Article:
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Old June 18, 1999, 01:28 PM   #13
Join Date: March 14, 1999
Location: Louisville KY
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Hi all
Finally bought a house, now I can have a real reloading bench, nt just a floding sawhorse. What height is the top of your bench? I'm using a Lee press (no jokes now... it does just fine!), and I prefer to be seated while working. Any help would be appreciated.
Jim B. in Louisville
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Old June 18, 1999, 04:09 PM   #14
Art Eatman
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Macondas: The top of my loading bench is 30" off the floor. Seems to work okay for my 6' height. I wouldn't have any trouble with a 28" height...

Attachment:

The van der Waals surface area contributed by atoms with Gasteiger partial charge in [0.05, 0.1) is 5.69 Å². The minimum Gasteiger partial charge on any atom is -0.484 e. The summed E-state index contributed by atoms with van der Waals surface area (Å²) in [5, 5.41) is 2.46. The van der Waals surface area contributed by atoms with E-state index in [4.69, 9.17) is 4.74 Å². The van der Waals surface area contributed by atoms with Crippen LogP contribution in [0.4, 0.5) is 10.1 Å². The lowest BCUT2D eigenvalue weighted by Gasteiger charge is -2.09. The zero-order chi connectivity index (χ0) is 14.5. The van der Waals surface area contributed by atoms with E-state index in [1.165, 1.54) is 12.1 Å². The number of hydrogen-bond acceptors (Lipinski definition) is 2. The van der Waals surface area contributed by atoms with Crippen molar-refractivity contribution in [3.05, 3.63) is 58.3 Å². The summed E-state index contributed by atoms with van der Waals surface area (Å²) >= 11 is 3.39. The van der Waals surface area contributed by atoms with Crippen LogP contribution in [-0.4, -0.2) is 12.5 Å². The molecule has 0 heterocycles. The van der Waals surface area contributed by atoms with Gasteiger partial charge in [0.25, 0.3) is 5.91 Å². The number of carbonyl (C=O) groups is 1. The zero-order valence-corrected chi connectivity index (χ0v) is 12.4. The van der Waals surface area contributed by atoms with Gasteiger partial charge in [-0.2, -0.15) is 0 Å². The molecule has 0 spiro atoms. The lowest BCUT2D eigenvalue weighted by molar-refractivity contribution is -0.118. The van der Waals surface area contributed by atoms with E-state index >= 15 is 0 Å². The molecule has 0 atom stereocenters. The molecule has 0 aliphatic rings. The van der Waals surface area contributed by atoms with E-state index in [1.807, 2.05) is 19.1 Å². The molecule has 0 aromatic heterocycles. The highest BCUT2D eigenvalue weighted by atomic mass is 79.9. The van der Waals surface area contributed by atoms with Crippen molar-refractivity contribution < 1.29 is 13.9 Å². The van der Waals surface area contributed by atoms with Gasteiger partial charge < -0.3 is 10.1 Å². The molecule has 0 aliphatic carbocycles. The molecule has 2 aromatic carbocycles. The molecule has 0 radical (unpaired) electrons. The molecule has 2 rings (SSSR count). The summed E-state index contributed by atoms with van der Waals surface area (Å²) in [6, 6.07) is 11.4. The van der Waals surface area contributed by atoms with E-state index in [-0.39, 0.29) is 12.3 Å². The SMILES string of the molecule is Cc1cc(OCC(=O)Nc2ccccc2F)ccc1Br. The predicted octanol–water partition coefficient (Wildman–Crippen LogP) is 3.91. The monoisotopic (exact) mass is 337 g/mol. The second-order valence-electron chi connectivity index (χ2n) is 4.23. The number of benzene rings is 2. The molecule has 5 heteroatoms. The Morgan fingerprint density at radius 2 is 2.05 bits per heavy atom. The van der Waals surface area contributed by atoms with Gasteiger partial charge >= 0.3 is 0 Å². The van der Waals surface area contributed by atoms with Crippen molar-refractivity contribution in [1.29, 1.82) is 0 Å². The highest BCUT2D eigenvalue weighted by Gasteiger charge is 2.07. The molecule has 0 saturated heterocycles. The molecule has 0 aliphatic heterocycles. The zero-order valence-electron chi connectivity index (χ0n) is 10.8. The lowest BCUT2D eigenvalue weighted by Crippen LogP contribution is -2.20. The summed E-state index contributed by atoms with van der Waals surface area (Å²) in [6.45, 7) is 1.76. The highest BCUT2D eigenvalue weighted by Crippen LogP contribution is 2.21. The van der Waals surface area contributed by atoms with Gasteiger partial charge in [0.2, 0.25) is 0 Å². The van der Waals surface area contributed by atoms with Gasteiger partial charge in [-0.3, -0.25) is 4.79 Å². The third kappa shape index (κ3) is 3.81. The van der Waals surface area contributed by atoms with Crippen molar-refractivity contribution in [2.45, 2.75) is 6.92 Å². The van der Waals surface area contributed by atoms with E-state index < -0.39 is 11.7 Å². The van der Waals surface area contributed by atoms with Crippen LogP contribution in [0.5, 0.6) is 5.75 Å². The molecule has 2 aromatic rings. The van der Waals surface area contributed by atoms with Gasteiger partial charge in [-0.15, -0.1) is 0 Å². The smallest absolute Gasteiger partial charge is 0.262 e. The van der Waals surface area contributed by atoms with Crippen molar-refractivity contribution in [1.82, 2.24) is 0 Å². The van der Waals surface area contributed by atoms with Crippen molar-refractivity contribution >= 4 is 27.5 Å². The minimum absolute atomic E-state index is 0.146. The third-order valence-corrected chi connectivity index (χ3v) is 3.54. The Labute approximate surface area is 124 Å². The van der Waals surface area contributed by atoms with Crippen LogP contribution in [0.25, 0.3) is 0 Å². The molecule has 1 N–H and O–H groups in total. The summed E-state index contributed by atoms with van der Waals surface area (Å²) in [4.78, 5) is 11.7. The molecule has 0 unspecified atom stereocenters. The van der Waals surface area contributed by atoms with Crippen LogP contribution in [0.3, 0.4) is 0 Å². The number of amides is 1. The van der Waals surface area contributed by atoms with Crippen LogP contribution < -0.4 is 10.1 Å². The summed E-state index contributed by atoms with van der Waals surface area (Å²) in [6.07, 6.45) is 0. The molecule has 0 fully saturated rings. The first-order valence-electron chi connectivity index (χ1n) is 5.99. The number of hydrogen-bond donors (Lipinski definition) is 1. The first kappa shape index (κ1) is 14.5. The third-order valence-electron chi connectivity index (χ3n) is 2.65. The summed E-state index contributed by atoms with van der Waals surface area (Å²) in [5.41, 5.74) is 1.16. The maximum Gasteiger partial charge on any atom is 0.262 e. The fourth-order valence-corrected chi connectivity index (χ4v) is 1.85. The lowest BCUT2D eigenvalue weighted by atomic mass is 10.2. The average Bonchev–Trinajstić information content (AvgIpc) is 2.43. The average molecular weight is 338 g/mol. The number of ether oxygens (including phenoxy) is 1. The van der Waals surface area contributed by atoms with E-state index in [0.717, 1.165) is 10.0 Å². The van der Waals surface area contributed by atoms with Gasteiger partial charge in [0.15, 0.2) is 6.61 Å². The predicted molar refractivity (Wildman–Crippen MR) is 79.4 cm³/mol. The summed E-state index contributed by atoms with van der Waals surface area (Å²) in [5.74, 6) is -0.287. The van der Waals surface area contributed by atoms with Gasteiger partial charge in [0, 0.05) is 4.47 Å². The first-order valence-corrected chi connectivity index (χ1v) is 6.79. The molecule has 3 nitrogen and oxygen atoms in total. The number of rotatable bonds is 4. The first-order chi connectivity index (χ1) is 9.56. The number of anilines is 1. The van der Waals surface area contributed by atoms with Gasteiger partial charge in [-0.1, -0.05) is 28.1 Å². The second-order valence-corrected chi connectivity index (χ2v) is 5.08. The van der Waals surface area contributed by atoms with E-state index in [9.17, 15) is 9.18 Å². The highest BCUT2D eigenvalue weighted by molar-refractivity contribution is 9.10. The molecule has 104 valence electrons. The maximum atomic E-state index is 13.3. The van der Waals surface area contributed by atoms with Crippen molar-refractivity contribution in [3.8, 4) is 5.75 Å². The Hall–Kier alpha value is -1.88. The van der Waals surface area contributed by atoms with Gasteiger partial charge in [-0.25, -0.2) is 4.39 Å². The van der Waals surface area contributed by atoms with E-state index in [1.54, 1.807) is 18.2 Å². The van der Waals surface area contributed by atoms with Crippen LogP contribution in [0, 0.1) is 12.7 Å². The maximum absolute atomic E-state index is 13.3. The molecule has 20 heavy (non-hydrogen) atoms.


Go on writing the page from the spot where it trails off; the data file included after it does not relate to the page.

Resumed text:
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Old June 22, 1999, 06:08 AM   #15
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Used an idea I got from an old friend. I picked up one of those old metal kitchen sink bases. I bolted 2x4's to the side at the top and mounted 2x10 and 2x12's to that for the work area. The back was open to the wall and so I covered it with sheet metal, old road signs. It had two built in utensil draws, and a small door on the left. Two doors under the "sink" can be locked together. If you store some bullets and brass in the bottom it wont rock. Also I mounted my two presses, single stage for rifle, and progressive for handgun, on pieces of 2x8. They are held on to the top by a single carriage bolt and can swivel back and forth. I take the single stage off and swing the progressive press right around to work on it. It has a longer 2x8 and is bolted toward the back of the bench. I use old supermarket bags as dust covers for the presses to keep the kitchen motife.